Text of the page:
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Rail fare paradox.

SIR - First Great Western's decision to embark on a price war on the railways of South Wales throws up a paradox or two.

On the one hand, what sane person would argue against the logic of being able to buy a product at 50% of its current price? And given that rail is competing against the private motor car, and between Swansea and Cardiff First Cymru buses' own shuttle service, a headline-grabbing 50% fare reduction should start people flocking to the trains.

However, on the other hand, the FGW fares are undercutting those set by Arriva - and for which FGW get some percentage because they can also be used on their services.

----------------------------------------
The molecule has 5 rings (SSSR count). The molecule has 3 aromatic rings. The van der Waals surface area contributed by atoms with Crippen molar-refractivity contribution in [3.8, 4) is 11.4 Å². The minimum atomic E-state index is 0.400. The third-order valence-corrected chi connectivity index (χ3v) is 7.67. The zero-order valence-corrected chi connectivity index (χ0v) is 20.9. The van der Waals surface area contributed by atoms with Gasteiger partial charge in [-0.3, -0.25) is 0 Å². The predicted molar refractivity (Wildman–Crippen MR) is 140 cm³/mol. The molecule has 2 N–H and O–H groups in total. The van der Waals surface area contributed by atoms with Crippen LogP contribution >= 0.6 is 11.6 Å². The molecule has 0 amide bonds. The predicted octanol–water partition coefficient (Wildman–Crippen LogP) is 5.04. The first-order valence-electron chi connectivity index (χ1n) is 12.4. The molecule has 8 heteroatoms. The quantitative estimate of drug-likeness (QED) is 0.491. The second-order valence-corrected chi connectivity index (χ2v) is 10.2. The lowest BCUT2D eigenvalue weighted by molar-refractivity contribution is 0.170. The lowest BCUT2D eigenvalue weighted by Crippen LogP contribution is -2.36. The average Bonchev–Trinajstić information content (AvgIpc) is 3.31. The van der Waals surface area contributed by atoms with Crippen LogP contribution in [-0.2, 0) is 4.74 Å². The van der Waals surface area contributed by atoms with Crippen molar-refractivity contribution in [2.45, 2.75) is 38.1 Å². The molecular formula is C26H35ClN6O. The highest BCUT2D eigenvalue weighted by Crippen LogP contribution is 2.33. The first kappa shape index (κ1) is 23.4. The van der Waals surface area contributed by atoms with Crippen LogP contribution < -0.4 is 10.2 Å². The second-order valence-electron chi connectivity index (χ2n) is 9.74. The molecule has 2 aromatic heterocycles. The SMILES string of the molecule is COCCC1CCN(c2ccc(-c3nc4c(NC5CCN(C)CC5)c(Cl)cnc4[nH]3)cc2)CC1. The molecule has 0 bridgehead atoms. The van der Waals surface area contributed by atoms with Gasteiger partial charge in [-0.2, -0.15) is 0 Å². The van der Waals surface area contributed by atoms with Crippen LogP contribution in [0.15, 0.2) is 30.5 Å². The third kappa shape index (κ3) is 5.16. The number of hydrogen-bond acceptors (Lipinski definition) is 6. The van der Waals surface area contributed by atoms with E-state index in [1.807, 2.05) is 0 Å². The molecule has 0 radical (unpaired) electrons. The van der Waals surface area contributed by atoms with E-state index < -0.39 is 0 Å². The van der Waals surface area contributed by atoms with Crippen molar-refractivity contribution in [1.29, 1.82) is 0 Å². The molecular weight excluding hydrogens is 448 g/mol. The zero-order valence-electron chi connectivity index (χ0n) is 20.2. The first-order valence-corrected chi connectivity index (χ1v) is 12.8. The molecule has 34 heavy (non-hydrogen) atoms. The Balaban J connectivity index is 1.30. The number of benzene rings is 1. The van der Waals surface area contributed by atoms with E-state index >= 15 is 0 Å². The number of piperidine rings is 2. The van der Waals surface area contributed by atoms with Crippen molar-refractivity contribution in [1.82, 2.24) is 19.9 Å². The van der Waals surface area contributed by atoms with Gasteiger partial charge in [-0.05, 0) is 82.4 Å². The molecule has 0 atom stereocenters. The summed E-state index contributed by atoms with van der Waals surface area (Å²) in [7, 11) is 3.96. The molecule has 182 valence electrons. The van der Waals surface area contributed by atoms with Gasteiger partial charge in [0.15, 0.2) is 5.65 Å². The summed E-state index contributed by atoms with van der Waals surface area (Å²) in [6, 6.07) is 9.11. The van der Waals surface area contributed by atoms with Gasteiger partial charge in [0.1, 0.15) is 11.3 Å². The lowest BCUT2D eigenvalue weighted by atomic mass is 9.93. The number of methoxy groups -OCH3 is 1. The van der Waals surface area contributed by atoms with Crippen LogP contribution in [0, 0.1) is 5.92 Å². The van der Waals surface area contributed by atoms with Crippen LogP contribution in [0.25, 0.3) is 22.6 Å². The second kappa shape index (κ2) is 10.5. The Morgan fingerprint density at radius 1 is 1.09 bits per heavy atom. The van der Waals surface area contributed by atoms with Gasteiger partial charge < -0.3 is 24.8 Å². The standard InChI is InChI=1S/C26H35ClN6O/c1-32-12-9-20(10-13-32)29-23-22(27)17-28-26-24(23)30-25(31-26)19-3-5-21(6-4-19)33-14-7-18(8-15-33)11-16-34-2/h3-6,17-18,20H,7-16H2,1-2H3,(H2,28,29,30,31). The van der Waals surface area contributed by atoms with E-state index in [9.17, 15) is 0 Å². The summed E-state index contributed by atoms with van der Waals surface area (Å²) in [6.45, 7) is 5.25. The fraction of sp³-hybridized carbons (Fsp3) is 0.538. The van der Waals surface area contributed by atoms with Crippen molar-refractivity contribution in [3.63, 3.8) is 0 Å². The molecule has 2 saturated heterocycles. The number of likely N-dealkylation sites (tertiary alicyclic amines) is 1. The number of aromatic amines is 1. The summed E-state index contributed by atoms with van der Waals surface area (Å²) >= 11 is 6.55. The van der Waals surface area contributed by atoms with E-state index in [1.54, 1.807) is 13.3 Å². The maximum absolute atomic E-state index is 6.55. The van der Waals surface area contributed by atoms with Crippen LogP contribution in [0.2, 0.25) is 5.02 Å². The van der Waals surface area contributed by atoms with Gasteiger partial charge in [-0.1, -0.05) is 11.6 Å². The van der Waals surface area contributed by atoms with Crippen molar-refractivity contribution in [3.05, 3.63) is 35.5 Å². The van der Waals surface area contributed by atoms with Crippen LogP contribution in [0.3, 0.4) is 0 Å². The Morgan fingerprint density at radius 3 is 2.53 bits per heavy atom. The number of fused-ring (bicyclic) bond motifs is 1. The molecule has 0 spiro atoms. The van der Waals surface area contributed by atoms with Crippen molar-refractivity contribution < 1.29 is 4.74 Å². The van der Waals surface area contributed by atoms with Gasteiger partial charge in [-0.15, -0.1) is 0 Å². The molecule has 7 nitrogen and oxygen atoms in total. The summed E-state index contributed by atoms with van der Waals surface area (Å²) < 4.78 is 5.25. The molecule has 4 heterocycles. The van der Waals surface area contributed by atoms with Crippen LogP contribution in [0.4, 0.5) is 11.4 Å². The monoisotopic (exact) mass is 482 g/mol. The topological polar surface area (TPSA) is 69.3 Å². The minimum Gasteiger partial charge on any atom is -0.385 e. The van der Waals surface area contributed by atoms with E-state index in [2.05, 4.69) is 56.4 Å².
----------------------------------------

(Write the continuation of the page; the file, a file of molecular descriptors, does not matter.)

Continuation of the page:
If Arriva's revenue will fall, the only solution available to them and the Welsh Assembly Government will be to look at reducing the level of service between Swansea and Cardiff. Is that a price worth paying?

I travelled by train between Cardiff and Neath for nearly four years, paying no more than pounds 40 a week for the privilege. Not once did the train companies ever promote that competitive fare. And while it may seem strange to argue against a 50% price reduction, I along with many others thought my fare of pounds 40 was reasonable and extremely good value for money.


Bryncoch, Neath
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Title Annotation:Features
Publication:Western Mail (Cardiff, Wales)
Date:Dec 26, 2006
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